The Bean House Club
Several weeks ago, I overheard the kids talking about what kind of rules they should make for something called "The Bean House Club." I'm not sure what they decided on, or how often they played there, but here are some photos of the bean house in high summer:
As you can see, the pole beans (mostly Cherokee Trail of Tears, but also some Kentucky Wonder) had no trouble creating the shady bower we imagined when we put up the PVC frames back in June. You can also see that the pumpkins and squash planted around the outside of the bean house more than filled in their allotted space as well. In fact, we had a few pumpkin vines start climbing the bean house frame.
The photo above is a side view. The doorway is to the left — imagine the entrance to an igloo, and that's kind of the shape. There is also ferny, floppy asparagus to the left, and this turned out to be a very jungle-like quadrant this year. I think you had to be a member of the club to know just how to navigate those vine-filled paths to get into the bean house.
But once you were inside, the shade was lovely:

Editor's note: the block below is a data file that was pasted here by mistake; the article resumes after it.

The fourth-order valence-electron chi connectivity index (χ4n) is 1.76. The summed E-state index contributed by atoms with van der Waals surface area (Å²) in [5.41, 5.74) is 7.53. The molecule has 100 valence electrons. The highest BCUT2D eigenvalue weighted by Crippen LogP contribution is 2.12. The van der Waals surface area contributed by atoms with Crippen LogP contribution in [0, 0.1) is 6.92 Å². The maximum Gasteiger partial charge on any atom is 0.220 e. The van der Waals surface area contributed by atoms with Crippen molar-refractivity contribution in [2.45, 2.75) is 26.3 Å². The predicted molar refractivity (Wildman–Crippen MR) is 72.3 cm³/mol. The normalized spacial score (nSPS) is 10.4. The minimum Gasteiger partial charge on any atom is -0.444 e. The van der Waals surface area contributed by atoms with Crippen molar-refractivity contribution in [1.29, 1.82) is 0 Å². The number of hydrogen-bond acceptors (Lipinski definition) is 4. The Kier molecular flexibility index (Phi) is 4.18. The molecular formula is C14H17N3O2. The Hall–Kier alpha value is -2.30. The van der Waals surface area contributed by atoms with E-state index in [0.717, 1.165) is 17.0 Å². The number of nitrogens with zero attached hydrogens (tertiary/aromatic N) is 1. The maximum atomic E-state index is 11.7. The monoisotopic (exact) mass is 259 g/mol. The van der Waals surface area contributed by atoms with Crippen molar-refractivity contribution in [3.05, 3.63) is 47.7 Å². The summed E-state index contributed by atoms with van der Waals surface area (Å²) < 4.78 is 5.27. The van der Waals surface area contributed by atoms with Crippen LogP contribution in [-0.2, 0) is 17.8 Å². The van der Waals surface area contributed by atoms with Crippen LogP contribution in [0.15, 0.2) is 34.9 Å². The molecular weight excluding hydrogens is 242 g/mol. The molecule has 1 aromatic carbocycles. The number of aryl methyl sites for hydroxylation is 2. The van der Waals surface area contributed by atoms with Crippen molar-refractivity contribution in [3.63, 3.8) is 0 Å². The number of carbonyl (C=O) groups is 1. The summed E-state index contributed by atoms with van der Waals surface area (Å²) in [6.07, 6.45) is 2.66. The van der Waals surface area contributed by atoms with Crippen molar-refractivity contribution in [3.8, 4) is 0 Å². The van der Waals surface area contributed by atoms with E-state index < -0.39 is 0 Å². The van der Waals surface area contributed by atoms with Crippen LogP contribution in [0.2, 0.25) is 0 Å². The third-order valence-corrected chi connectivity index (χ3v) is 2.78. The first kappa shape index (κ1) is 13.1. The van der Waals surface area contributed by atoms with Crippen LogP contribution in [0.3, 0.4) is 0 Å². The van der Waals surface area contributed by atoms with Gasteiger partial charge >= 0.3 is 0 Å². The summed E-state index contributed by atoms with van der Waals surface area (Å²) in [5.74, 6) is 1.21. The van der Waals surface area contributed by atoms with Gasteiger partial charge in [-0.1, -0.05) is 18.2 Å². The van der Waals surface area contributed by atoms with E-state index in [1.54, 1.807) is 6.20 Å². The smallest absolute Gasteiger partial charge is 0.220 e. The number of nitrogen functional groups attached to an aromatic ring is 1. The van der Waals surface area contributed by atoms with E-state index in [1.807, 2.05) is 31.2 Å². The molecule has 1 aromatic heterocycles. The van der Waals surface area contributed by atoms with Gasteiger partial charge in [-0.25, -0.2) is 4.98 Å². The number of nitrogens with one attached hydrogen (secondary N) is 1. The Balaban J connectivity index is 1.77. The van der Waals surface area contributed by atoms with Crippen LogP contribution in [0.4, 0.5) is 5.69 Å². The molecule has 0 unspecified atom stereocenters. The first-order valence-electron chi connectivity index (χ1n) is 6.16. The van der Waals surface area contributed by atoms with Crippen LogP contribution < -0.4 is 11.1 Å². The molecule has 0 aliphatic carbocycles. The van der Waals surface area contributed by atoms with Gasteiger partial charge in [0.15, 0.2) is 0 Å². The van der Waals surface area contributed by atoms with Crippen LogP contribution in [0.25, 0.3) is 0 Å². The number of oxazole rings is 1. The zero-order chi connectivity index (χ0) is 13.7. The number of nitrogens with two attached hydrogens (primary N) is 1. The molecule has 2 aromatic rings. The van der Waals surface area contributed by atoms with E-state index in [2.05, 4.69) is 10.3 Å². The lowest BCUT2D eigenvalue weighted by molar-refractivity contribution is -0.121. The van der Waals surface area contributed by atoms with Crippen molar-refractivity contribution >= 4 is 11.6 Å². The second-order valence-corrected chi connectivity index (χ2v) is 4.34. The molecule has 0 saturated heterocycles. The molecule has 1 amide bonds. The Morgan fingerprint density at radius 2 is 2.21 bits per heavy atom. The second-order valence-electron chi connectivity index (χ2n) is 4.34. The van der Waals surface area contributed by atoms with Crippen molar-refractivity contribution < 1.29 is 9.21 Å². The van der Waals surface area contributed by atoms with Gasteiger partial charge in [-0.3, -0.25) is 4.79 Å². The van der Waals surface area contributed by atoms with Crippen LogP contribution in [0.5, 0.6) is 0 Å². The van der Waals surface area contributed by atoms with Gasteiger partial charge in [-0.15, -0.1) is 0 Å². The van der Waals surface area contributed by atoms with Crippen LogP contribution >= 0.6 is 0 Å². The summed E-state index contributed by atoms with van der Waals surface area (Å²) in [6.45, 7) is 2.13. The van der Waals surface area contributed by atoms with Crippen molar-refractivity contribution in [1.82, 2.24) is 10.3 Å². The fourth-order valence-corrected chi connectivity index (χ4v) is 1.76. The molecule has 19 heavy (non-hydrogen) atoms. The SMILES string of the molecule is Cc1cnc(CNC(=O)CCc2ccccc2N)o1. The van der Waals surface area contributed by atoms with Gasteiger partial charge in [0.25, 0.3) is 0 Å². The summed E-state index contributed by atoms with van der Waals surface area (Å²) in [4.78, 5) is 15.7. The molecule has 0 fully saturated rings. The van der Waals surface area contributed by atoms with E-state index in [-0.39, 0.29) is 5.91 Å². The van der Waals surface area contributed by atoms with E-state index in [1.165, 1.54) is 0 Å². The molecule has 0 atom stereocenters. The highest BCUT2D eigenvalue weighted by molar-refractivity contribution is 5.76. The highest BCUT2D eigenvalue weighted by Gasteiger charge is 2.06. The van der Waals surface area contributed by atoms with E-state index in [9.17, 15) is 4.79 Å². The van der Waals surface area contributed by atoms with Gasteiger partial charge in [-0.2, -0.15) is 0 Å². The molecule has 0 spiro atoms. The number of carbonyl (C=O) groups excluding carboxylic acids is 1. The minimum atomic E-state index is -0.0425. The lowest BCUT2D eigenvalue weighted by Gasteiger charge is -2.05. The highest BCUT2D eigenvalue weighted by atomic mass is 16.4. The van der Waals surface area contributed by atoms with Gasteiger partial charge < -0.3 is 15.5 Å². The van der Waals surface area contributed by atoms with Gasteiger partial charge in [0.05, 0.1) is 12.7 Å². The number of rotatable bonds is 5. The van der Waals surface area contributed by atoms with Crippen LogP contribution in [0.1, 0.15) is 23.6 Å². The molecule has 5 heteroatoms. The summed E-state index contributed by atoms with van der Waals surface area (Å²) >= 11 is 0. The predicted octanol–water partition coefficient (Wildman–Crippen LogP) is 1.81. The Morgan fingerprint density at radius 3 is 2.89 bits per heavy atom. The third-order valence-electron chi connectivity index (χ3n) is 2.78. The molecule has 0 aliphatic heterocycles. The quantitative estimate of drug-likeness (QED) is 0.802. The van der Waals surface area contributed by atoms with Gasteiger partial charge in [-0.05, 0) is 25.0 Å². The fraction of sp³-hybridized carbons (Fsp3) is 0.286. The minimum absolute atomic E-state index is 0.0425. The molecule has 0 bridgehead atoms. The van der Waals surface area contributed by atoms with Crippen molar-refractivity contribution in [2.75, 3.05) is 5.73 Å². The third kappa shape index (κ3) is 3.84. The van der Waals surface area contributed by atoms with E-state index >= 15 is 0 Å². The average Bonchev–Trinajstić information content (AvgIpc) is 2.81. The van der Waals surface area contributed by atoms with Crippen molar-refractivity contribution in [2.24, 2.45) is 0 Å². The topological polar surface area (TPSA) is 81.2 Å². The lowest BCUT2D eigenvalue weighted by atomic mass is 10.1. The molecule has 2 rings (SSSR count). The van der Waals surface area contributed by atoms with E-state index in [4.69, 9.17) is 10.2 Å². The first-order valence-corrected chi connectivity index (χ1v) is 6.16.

This view above is from inside the bean house, looking through the doorway to the asparagus and the swingset.
When you look up, it's just beans and sky. If you look very carefully, you can see in the photo above that these vines were just flowering. I took this picture about a month ago, but a couple weeks ago we had beans hanging from the rafters:
The beauty of this design is that, for the most part, the beans hang down from the supports, and usually below the leaves, so they are very easy to find and pick. Also, you get to do most of the harvesting in the shade, which makes a pretty tedious task much more pleasant, especially in August.
The bean house is ephemeral, though. Just about a month after the vines reached up far enough to complete the roof, the leaves have yellowed and died back as we have harvested our beans:
Such is the life cycle of the bean house.